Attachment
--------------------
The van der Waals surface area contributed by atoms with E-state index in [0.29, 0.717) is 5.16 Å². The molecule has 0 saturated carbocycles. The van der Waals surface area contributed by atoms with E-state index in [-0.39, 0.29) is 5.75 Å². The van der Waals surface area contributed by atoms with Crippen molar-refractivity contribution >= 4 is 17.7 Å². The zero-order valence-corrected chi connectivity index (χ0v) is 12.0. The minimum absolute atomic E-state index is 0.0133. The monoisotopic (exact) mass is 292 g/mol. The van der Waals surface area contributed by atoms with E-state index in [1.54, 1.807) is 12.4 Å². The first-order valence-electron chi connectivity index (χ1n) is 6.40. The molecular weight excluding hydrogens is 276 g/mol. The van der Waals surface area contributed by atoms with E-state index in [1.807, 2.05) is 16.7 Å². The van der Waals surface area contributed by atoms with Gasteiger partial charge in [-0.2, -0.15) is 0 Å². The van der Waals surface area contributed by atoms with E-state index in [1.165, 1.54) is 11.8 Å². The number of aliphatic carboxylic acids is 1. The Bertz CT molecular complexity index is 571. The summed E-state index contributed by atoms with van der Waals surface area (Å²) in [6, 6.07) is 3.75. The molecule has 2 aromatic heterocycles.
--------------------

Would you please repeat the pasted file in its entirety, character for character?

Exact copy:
The van der Waals surface area contributed by atoms with E-state index in [0.29, 0.717) is 5.16 Å². The molecule has 0 saturated carbocycles. The van der Waals surface area contributed by atoms with E-state index in [-0.39, 0.29) is 5.75 Å². The van der Waals surface area contributed by atoms with Crippen molar-refractivity contribution >= 4 is 17.7 Å². The zero-order valence-corrected chi connectivity index (χ0v) is 12.0. The minimum absolute atomic E-state index is 0.0133. The monoisotopic (exact) mass is 292 g/mol. The van der Waals surface area contributed by atoms with E-state index in [1.54, 1.807) is 12.4 Å². The first-order valence-electron chi connectivity index (χ1n) is 6.40. The molecular weight excluding hydrogens is 276 g/mol. The van der Waals surface area contributed by atoms with E-state index in [1.807, 2.05) is 16.7 Å². The van der Waals surface area contributed by atoms with Gasteiger partial charge in [-0.2, -0.15) is 0 Å². The van der Waals surface area contributed by atoms with E-state index in [1.165, 1.54) is 11.8 Å². The number of aliphatic carboxylic acids is 1. The Bertz CT molecular complexity index is 571. The summed E-state index contributed by atoms with van der Waals surface area (Å²) in [6, 6.07) is 3.75. The molecule has 2 aromatic heterocycles.